Johnny Hawke is taking his peaceful demonstration a step further.
Last month, a ‘mobile heritage centre’ was constructed in Thunder Beach, consisting of a sacred fire and tipi. Hawke set up a second tipi around sunrise this morning at Balm Beach.
Hawke is one of a group of people called the Indigenous Land Defenders from the Anishinaabe Community of G'Chimnissing on Christian Island (Beausoleil First Nation).
The first encampment was situated in close proximity to the cottage of federal Crown-Indigenous Relations and Northern Affairs Canada Minister Carolyn Bennett. Hawke said the goal is to raise both awareness and education on historical land injustice..
As well, the mobile heritage centre was meant to help the local non-Indigenous community work together to find practical solutions over the denial of access to water.
“This is an educational awareness campaign to inform the public about the local Indigenous community’s historic land grievances of the 50,000 acres that were misappropriated” through the 1795 Penetanguishene Purchase and the 1816 Lakes Huron and Simcoe Purchase, Hawke explained.
The second site expands on the original motivation for a wider audience, to further awareness of the subject with the greater numbers of people that Balm Beach draws as a tourist destination.
“It’s an extension of exercising our inherent rights to our traditional territory (of the Negig, Atik and Naame clans), and it’s in collaboration with beach rights grievances which have been gaining attention in this area,” said Hawke.
“We’ll be walking on the so-called ‘private property’ in the beach area to assert the Indigenous rights to water and shores on what is ‘unceded’ territory.”
Hawke walked along the stretch of sands from the second site location adjacent to Balm Beach’s primary parking location for a kilometre to the south, hoisting his flag high and engaging with beach goers enjoying the beach on a sweltering day.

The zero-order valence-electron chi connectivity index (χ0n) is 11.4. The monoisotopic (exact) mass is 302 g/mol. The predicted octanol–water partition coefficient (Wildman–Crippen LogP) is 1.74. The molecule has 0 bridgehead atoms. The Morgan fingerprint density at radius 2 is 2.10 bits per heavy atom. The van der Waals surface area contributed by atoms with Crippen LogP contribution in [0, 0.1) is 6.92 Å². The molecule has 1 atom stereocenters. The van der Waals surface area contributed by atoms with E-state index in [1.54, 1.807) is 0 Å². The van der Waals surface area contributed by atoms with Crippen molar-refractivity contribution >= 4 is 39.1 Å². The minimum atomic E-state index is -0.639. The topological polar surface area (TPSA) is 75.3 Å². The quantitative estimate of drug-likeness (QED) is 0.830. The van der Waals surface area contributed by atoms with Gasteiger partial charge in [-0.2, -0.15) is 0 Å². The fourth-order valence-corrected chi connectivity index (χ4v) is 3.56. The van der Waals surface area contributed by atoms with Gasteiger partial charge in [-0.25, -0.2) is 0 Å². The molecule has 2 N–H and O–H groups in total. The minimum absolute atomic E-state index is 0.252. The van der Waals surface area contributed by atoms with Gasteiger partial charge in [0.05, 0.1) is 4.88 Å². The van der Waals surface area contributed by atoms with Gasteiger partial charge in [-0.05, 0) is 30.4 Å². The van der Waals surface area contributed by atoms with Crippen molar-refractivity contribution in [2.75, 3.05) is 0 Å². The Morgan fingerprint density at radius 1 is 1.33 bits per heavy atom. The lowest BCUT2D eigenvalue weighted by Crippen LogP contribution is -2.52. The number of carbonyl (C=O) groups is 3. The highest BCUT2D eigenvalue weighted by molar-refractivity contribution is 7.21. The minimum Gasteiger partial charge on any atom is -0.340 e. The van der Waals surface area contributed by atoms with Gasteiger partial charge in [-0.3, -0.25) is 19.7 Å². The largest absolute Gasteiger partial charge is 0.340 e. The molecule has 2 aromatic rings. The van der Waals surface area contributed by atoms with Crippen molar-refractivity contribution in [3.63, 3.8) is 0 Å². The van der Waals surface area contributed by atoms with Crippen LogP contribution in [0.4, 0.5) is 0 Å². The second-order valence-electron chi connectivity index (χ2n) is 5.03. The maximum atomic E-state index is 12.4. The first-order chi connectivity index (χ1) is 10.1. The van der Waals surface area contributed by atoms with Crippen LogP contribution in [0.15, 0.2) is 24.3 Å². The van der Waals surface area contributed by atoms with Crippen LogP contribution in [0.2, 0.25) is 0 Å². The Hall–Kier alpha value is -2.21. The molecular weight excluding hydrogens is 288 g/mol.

“A lot of times when it comes to land grievances with the Indigenous and settler communities, there’s always a division which is the cause of the government’s inactions with our land grievances. This demonstration is a peaceful action to educate the public and to work in unity in shared concerns of accessing waterways," said Hawke.
Hawke isn’t a passive activist; he intends to reach out to both Tiny council and Beausoleil First Nation council to create a common area and foster discussion.
He said his goal is “to create a town hall and air our grievances to be heard. That’s in the works, to make practical solutions to remedy these shared grievances of the settler and Indigenous community.”
Cottager Evie Phillippopoulos, 23, was tending to a stand of plants near Hawke’s mobile heritage centre.
“Personally, I’ve learned a lot through TikTok and online sources, and a lot of people don’t use those social media platforms,” said Phillippopoulos, explaining her education regarding Indigenous-focused topics such as the residential school tragedies. “People who don’t use it, older generations, (on-site presences are) a good way to educate them in person and inform them of what’s happening.”
Derek Howard, Local Journalism Initiative Reporter, MidlandToday.ca